The first thing to mention about this book is the cover. So often I come across dull looking books that would have benefitted from a little splash of colour on the front - a book’s outward appearance shouldn’t affect our judgement of it, but it can and often does. There is absolutely no problem here, though – I like the colourful design and the book really grabs your attention. I suspect this is going to help sales significantly.
And I hope it does, as the contents don’t disappoint, either. This is an interesting look at the science behind the technology we come across at the airport and on the plane, and the different features of the world we can see out of the plane window during the journey. We look at many of these pieces of technology and aspects of the world in the order we come across them on a real journey, so you could easily read the book during your next wait at the airport and during your flight, observing as you go the various features discussed, and using the book to get all kinds of insights.
Partly the book is a celebration of looking at the world in a different way – from a scientific point of view. We all put our bags through the airport’s security scanners, we are all (hopefully) content to sit in our seats mid-flight, sure that we will remain up there, and we’re happy to watch a film or track the progress of our flight on the screens on the back of the seat in front of us. But less often do we think any more about all of this – about how airport scanners actually operate; about why exactly we don’t fall to the ground under gravity’s influence whilst suspended 40,000 feet in the air; or about how the LCD screens on planes work. Brian Clegg does think about these things, however, and gets across just how interesting and illuminating these scientific explanations are. And sometimes we find out that what we thought we knew is, in fact, wrong – as the book outlines, for instance, the real explanation of how the lift that gets our plane off the ground works is different from what you are likely to have been told in the past.
This is all done in clear, easy to understand language, making the book very readable. There are also a few surprising facts along the way that add to the readability of the book. I had no idea, for example, that because of some people’s fear of the number 13, there will not be a gate 13 at many airports. And, we learn, just in case passengers notice that 13 is missing and consider gate 14 as unlucky, Terminal 4 at Heathrow airport has gates 12 and 14 at opposite ends of the building, so it is not clear that there is no gate 13.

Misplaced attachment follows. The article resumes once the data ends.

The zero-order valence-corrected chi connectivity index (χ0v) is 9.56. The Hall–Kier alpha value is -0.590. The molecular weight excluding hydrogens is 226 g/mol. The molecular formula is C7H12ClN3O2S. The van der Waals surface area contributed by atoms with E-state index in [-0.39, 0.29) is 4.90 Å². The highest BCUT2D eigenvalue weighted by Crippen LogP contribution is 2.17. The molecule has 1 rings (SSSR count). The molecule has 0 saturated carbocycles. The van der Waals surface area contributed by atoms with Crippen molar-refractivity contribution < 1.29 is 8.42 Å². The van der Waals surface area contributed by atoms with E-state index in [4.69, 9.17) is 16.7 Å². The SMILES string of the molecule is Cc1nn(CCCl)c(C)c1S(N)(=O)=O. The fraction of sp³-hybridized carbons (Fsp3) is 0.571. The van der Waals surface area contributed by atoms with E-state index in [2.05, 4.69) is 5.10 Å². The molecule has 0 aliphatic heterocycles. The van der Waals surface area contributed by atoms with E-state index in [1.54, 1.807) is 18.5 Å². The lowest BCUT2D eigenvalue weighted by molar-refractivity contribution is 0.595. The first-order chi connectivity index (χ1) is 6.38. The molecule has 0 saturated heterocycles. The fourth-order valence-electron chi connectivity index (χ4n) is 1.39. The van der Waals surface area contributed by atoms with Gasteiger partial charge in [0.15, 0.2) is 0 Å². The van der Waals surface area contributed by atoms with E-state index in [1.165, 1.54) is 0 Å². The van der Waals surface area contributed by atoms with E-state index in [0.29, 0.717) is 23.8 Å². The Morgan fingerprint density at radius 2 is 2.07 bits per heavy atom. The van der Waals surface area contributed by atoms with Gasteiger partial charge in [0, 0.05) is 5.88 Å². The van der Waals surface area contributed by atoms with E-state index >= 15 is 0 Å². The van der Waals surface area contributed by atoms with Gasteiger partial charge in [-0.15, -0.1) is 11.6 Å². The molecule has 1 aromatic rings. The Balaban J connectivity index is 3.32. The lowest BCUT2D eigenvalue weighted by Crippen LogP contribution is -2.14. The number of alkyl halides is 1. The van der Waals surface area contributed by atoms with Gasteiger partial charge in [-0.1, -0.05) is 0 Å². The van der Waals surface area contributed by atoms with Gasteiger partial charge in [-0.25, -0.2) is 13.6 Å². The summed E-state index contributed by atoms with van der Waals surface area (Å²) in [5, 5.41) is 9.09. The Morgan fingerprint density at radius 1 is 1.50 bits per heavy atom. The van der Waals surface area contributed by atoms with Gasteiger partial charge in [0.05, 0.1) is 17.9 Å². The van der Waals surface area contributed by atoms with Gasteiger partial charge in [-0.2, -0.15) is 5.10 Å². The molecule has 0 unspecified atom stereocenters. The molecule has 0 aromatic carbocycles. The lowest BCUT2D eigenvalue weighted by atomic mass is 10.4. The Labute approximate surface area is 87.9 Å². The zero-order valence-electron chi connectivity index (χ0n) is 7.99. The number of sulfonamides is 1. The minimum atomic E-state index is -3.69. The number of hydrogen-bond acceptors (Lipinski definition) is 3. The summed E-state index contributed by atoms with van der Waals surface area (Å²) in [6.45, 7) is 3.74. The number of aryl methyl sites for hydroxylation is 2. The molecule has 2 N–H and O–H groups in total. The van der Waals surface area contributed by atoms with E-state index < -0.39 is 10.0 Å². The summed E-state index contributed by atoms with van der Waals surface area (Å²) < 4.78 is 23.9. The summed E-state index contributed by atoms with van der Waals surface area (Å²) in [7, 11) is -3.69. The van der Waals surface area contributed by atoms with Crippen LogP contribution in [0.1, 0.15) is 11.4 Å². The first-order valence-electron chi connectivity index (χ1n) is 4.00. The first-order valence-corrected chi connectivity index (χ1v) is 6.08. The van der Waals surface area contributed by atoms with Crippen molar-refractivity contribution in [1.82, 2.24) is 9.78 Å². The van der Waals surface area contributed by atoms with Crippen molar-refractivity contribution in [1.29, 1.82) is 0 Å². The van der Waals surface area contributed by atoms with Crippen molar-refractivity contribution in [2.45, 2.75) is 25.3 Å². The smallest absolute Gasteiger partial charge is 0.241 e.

The book covers a lot of ground, and as well as what’s mentioned above, we look down at rivers to consider their formation and urban areas to think about how they developed; we look at the Earth’s atmosphere and weather events; and we consider aspects of the behaviour of the Sun, moon and planets. Because of the amount of material, after considering briefly one aspect of the plane or our surroundings, we are often quickly on to the next thing. There were times when I turned the page expecting and wanting to read more about a certain topic, only to find that we were moving on to something else. This isn’t a huge problem – the book wouldn’t work as well as it does in many other respects if we dwelled for too long on the topics. But it can occasionally mean that the explanations feel a little summary.
Taken all together, however, Inflight Science is a stimulating and approachable account of the science behind flight and of what we can see from the air. Definitely recommended.
It’s always difficult to be impartial with a book by our editor: here is part of an independent review from a newspaper:
…we should be grateful for this book from Brian Clegg, an unabashed aircraft geek. Everything about aircraft seems to fascinate him: how much they weigh, how their lavatories work, how they affect our bodies. His curiosity extends to airports, which he turns into pleasure palaces full of little-known facts rather than the dull shopping malls we normally take them to be… I consider myself reasonably competent on matters aeronautical, but he still managed to surprise me with something new on every page. For example, he digresses on why there will never be electric aircraft. The reason is that to carry the same amount of energy as 10kg of jet fuel, you’d need one ton of batteries…. He points out that only children tend still to be excited by aircraft. We should take their curiosity as a guide. With this book in hand, we have all we need to set off on our next flight with our eyes open to the sheer wonder of what is involved. Mail on Sunday (Alain de Botton)
Review by Matt Chorley
Please note, this title is written by the editor of the Popular Science website. Our review is still an honest opinion – and we could hardly omit the book – but do want to make the connection clear.